Dark Side Ops (DSO) is a course on targeted attacks, evasion, and advanced post exploitation… with a twist. The thesis of DSO is this: if you want to credibly simulate a real world attacker, you need advanced capability. You can’t do this with unmodified open source tools. This course teaches students how to build and modify advanced capabilities. Let’s take a closer look.

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Book Review: Ethical Hacking and Penetration Testing Guide

| September 30, 2014


When asked by CRC Press to review a recently released book, Ethical Hacking and Penetration Testing Guide by Rafay Baloch, a closer look was in order before agreeing. The book description reads, “Requiring no prior hacking experience, Ethical Hacking and Penetration Testing Guide supplies a complete introduction to the steps required to complete a penetration test, or ethical hack, from beginning to end. You will learn how to properly utilize and interpret the results of modern-day hacking tools, which are required to complete a penetration test.” A brief review of the Table of Contents and Description from Amazon piqued my interest, so I accepted the request and got to reading.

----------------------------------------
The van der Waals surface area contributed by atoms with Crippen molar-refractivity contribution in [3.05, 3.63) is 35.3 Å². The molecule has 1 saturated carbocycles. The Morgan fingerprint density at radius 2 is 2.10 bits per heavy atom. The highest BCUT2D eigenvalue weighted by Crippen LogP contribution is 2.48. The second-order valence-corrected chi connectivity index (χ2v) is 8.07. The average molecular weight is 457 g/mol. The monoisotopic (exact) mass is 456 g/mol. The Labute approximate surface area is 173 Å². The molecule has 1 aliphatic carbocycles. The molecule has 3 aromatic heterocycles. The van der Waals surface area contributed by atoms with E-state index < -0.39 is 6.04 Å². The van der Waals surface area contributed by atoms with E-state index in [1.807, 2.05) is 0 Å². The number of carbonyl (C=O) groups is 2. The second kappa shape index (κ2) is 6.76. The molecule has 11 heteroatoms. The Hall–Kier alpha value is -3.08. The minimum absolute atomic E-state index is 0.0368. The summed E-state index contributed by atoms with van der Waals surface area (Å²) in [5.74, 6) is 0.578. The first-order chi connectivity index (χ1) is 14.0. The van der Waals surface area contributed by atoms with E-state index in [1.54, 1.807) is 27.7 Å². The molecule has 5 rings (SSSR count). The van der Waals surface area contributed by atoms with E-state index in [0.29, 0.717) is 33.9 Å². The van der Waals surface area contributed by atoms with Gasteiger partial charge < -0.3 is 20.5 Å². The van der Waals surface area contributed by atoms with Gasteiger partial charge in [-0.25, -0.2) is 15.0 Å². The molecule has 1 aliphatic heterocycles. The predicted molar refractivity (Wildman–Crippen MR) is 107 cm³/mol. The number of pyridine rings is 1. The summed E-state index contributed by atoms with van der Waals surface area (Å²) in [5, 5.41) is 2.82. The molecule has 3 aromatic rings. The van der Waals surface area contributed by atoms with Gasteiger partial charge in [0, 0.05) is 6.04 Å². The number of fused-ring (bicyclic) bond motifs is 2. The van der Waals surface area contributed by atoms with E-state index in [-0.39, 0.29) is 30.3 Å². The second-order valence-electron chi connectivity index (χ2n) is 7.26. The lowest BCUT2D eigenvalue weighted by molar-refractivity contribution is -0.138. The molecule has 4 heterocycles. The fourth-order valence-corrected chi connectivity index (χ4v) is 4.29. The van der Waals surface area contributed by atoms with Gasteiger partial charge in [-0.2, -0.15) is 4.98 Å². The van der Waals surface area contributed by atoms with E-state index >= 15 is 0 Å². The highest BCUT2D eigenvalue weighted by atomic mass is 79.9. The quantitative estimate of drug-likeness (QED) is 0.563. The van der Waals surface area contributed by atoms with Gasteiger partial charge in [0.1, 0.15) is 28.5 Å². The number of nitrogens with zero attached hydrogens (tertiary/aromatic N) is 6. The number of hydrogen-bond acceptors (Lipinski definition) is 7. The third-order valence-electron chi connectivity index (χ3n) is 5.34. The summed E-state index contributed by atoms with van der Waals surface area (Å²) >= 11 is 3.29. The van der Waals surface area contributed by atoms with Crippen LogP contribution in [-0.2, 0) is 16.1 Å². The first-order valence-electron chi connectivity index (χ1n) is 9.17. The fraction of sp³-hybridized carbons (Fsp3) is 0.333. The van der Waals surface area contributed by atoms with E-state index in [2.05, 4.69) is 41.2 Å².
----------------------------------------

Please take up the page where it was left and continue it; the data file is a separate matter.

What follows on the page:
The book was written to take people with some technical but little to no ‘hacking’ background, and introduce them to tools, techniques and methodology in order to familiarize them with pentesting. As there are quite a few books on the subject, I was a bit skeptical at first, as I’m always looking for something ‘groundbreakingly new’ or with some extra insights that other books may not have. I can say, with certainty, that while this wasn’t an overhaul of other books on the market, it was well organized and contained plenty of good information for a newcomer to get started into their learning.